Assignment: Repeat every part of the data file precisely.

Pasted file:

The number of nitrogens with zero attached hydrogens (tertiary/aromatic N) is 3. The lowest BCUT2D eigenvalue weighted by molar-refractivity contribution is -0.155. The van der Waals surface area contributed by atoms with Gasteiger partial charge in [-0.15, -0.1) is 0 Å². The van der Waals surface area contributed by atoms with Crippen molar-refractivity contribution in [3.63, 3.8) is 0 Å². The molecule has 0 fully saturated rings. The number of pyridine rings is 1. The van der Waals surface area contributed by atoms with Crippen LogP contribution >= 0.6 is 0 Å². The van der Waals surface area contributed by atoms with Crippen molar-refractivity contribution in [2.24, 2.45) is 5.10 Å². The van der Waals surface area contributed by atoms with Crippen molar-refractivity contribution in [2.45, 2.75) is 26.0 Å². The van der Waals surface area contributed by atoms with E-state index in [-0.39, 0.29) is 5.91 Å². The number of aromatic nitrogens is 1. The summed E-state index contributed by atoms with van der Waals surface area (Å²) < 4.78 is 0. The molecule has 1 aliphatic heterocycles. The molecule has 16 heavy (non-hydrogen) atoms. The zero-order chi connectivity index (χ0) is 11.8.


The number of nitrogens with zero attached hydrogens (tertiary/aromatic N) is 3. The lowest BCUT2D eigenvalue weighted by molar-refractivity contribution is -0.155. The van der Waals surface area contributed by atoms with Gasteiger partial charge in [-0.15, -0.1) is 0 Å². The van der Waals surface area contributed by atoms with Crippen molar-refractivity contribution in [3.63, 3.8) is 0 Å². The molecule has 0 fully saturated rings. The number of pyridine rings is 1. The van der Waals surface area contributed by atoms with Crippen LogP contribution >= 0.6 is 0 Å². The van der Waals surface area contributed by atoms with Crippen molar-refractivity contribution in [2.24, 2.45) is 5.10 Å². The van der Waals surface area contributed by atoms with Crippen molar-refractivity contribution in [2.45, 2.75) is 26.0 Å². The van der Waals surface area contributed by atoms with E-state index in [-0.39, 0.29) is 5.91 Å². The number of aromatic nitrogens is 1. The summed E-state index contributed by atoms with van der Waals surface area (Å²) < 4.78 is 0. The molecule has 1 aliphatic heterocycles. The molecule has 16 heavy (non-hydrogen) atoms. The zero-order chi connectivity index (χ0) is 11.8.